How Private Lenders Work to Provide Targeted Loan Assistance to U.S. Veterans

As the chaos in Afghanistan continues, significant attention is being paid to the veterans returning home from that lengthy war and the challenges they face upon arriving home.

Among those challenges is finding adequate housing for themselves and their families. Governments and private charities have developed numerous initiatives to help facilitate easy veteran entry into the housing market, including favorable loan terms and gifts of debt-free newly built housing.

Numerous private lenders have also launched programs to help veterans obtain homeownership in a variety of ways.

Among them is JP Morgan Chase, one of the largest lenders in the U.S. Company spokeswoman Ashlei Bobo told the Mortgage Note this week that the company partners with the U.S. Department of Veteran Affairs to facilitate the bureau’s favorable purchase loan agreements with veterans.

Beyond that, Bobo said, the company offers veterans several programs specific to JP Morgan Chase. “Veterans are eligible for the Chase Homebuyer Grant in targeted census tracts,” she said. “This is either $2500 in LMI census tracts or $5000 in census tracts that are predominately Black.”

“Veterans are also eligible for the Chase Closing Guarantee for VA Purchase Loans (the closing guarantee states that we promise an on time closing in as little as 3 weeks or we will pay the customer $2500).”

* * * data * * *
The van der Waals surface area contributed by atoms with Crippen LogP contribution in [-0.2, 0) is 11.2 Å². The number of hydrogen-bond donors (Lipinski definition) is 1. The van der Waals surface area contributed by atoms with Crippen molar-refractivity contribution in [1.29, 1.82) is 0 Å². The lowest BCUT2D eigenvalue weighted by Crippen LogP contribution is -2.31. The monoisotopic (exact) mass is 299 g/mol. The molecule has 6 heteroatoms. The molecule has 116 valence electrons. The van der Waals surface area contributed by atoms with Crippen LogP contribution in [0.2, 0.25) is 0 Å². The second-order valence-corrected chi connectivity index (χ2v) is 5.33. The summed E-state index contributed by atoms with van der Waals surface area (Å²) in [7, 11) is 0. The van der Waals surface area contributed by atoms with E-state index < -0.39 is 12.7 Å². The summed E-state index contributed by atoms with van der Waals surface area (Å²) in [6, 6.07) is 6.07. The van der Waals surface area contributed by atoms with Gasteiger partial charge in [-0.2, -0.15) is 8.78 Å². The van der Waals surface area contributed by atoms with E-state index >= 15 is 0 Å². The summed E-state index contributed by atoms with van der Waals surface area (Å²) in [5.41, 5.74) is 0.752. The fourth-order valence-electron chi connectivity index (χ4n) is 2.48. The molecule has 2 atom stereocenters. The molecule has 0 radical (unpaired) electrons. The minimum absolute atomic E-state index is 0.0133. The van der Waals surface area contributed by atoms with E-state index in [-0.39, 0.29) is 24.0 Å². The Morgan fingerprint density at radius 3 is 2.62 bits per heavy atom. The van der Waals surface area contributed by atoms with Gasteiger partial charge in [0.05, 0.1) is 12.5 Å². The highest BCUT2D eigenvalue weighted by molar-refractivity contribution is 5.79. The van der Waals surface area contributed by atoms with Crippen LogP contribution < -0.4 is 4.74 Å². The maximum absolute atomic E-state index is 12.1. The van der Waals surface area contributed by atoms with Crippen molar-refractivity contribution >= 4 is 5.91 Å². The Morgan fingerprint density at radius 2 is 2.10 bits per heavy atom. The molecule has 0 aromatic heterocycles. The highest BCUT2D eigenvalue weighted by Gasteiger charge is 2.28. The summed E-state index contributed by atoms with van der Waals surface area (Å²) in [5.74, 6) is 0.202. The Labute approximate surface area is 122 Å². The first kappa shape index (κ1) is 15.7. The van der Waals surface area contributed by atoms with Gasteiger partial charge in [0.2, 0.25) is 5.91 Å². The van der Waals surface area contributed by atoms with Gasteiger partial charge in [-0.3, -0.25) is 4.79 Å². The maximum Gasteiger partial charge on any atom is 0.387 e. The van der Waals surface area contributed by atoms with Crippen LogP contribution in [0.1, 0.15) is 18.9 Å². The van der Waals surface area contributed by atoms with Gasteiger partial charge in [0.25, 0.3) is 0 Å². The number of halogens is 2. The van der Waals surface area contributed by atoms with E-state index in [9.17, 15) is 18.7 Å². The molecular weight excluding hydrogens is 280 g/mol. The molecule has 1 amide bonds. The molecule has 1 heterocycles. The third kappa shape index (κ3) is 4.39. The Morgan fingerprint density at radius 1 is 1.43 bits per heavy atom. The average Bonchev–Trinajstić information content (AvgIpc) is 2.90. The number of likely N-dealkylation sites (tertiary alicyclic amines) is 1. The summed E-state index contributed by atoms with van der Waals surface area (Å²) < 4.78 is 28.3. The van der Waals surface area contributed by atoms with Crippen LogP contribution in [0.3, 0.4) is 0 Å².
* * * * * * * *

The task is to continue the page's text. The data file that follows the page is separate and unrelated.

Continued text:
Bobo said the company also partners with Veterans Association of Real Estate Professionals to facilitate its programs in that area.

Rocket Mortage, meanwhile—the largest mortgage lender in the country—offers a variety of veteran initiatives that actually go beyond real estate and loan agreements.

Rocket is “a premier VA lender,” the company told the Mortgage Note. Several years ago it also debuted “a veteran hiring team to better serve veterans and their families who are interested in joining our businesses.”

“This team is completely made up of veterans and spouses to guide others who have served through the hiring process,” the company said, claiming that the team “was instrumental in hiring 450 veterans and spouses in 2020.”

“Rocket Companies also established the ‘Tour of Duty’ program specifically designed to help service members transition to civilian life by giving them experience in the business world to build their resume,” the company continued. “This six-month paid apprenticeship matches veterans with a business area that fits their interests and we are proud that nearly 70% of them stay with our company as a full-time team member.”

Rocket also said it has partnered with Built for Zero, a nonprofit that targets homelessness across the U.S., including veteran homelessness. “In our very own hometown of Detroit, we are very proud to say that Veteran homelessness has decreased 33% thanks to a joint efforts of the Built for Zero initiative,” the company said. “Thanks to the program, 25,000 Veterans have been housed since 2018.”

Other lenders have adopted similar programs, including Wells Fargo, which boasts that its Veteran and Military Initiatives division has “donated mortgage-free homes to veterans and their families in all 50 states” and that “more than 400 veterans … have received donated homes since 2010 from Wells Fargo.”

The U.S. counts just under 20 million veterans across the country; over three-quarters of veteran households are homeowners.